Charaiveti: Journey From India To The Two Cambridges And Berkeley And Beyond, Part 10

by Pranab Bardhan

All of the articles in this series can be found here.

Presidency College had a good Department of Economics and Political Science. I’d say that the teaching standard at my time there would compare quite favorably with the standard I found later when teaching undergraduate classes in Berkeley. I remember in my first lecture in Berkeley in a large undergraduate class I was using some bit of calculus. After my class a female student came to see me to complain about the use of calculus in class. I told her that I was not using any advanced calculus, so if she brushed up her high school-level calculus she should have no difficulty in following the class. She said that in her high school in Carmel, a California coastal town, there was the option to take either calculus or yoga, and she had chosen the latter. I told her, unhelpfully, that this was a choice unheard-of in the land of yoga, India, and, I thought to myself, certainly in Presidency College.

One outstanding teacher I had there was Bhabatosh Datta. I can say that if I have to count four or five best Economics teachers anywhere in the world, I’d include him in the list. He not merely had an excellent expository style, more importantly he inspired us, even as undergraduates, to aspire to reach the frontier of the subject. I remember once rushing to the Library to take out a front-ranking research journal (Quarterly Journal of Economics) to read up some new article that he referred to in class. This is somewhat rare at the undergraduate level in most parts of the world. Of course, I did not understand half the article without taking his help. As the poet Robert Browning said, a man’s reach should exceed his grasp; by pushing us this way Datta wanted to see us achieve more.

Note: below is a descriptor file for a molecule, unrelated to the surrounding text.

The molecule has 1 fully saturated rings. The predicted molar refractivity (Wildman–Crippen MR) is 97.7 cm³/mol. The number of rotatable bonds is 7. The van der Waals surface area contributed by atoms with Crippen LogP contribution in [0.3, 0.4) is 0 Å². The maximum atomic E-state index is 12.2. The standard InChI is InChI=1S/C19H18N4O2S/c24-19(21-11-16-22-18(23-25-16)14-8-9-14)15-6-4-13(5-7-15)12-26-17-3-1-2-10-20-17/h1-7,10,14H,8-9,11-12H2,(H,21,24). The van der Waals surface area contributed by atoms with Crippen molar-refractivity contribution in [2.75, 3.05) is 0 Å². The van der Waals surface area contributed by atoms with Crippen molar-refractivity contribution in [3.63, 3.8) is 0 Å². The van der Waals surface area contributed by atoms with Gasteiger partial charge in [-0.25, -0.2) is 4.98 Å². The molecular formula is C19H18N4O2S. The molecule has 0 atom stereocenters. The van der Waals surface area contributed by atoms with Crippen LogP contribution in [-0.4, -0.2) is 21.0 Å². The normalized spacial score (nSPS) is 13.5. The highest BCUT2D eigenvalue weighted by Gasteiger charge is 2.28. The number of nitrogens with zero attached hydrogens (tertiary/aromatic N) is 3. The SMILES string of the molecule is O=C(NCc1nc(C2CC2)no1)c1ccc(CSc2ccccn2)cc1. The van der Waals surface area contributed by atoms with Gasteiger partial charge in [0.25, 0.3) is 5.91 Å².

While he was teaching us abstract economic theory in class, we used to read in newspapers (and in the pages of EW) his frequent writings on Indian economic policy. While most of these writings were in English we hardly knew that he was at that time editing a large set of economic essays as part of the massive enterprise to bring out a Bengali Encyclopedia undertaken by the Bangiya Sahitya Parishad (Bengali Literary Society). Shortly after my graduation he invited me to write essays for that Encyclopedia. A couple of decades later he invited me to write a book in the Economics book series in Bengali for the common reader that he was co-editing. All in all he was a great inspiration for me in many ways.

On several occasions in my later years in different parts of the world, people have asked me why among the prominent Indian economists there are so many Bengalis. I have usually responded jocularly that Bengalis are notoriously bad in business, so they tell the world how difficult it is to make money, and thus they all become experts in the economics of poverty. But the real answer has partly to do with the high standards of undergraduate Economics teaching in Presidency College for some postwar decades, begun by professors like Bhabatosh Datta; the other part of the answer I suppose has to do with role models—when Amartya Sen and his Presidency contemporary Sukhamoy Chakraborty published several research articles in top international Economics journals, it inspired generations that came later to the College.

Another legendary teacher in College was Dipak Banerjee (many people now hear about him as the father of the Nobel-laureate economist, Abhijit Banerjee); he has inspired generations of students, including Abhijit. Unfortunately for me, he joined the College only a few months before I left it. In those few months he taught us a course on the rather dry subject of Methodology, but later students have experienced the whole range of his teaching in diverse fields of Economics.